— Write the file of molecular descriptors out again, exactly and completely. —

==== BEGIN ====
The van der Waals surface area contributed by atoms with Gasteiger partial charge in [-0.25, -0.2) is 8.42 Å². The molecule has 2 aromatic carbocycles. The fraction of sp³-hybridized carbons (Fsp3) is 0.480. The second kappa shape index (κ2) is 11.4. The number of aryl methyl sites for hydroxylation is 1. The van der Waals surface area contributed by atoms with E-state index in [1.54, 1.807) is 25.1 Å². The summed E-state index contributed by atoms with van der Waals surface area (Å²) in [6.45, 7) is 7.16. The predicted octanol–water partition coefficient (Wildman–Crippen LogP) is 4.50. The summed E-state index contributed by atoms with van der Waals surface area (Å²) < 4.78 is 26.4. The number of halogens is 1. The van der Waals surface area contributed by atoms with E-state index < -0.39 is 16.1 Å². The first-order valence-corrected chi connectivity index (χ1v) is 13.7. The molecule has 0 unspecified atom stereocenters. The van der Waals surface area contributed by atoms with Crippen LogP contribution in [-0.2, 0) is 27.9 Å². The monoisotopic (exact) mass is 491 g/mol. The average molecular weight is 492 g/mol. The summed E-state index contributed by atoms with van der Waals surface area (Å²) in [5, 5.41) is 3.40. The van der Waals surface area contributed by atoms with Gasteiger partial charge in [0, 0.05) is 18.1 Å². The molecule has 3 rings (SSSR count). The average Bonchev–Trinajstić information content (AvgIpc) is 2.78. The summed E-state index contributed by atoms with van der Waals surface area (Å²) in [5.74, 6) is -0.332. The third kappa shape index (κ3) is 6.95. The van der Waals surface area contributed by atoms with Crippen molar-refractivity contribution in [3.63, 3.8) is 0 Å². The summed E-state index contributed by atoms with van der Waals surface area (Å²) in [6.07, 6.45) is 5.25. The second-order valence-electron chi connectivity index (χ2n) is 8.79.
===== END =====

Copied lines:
The van der Waals surface area contributed by atoms with Gasteiger partial charge in [-0.25, -0.2) is 8.42 Å². The molecule has 2 aromatic carbocycles. The fraction of sp³-hybridized carbons (Fsp3) is 0.480. The second kappa shape index (κ2) is 11.4. The number of aryl methyl sites for hydroxylation is 1. The van der Waals surface area contributed by atoms with E-state index in [1.54, 1.807) is 25.1 Å². The summed E-state index contributed by atoms with van der Waals surface area (Å²) in [6.45, 7) is 7.16. The predicted octanol–water partition coefficient (Wildman–Crippen LogP) is 4.50. The summed E-state index contributed by atoms with van der Waals surface area (Å²) < 4.78 is 26.4. The number of halogens is 1. The van der Waals surface area contributed by atoms with E-state index < -0.39 is 16.1 Å². The first-order valence-corrected chi connectivity index (χ1v) is 13.7. The molecule has 0 unspecified atom stereocenters. The van der Waals surface area contributed by atoms with Crippen LogP contribution in [-0.2, 0) is 27.9 Å². The monoisotopic (exact) mass is 491 g/mol. The average molecular weight is 492 g/mol. The summed E-state index contributed by atoms with van der Waals surface area (Å²) in [5, 5.41) is 3.40. The van der Waals surface area contributed by atoms with Gasteiger partial charge in [0, 0.05) is 18.1 Å². The molecule has 3 rings (SSSR count). The average Bonchev–Trinajstić information content (AvgIpc) is 2.78. The summed E-state index contributed by atoms with van der Waals surface area (Å²) in [5.74, 6) is -0.332. The third kappa shape index (κ3) is 6.95. The van der Waals surface area contributed by atoms with Crippen molar-refractivity contribution in [3.63, 3.8) is 0 Å². The summed E-state index contributed by atoms with van der Waals surface area (Å²) in [6.07, 6.45) is 5.25. The second-order valence-electron chi connectivity index (χ2n) is 8.79.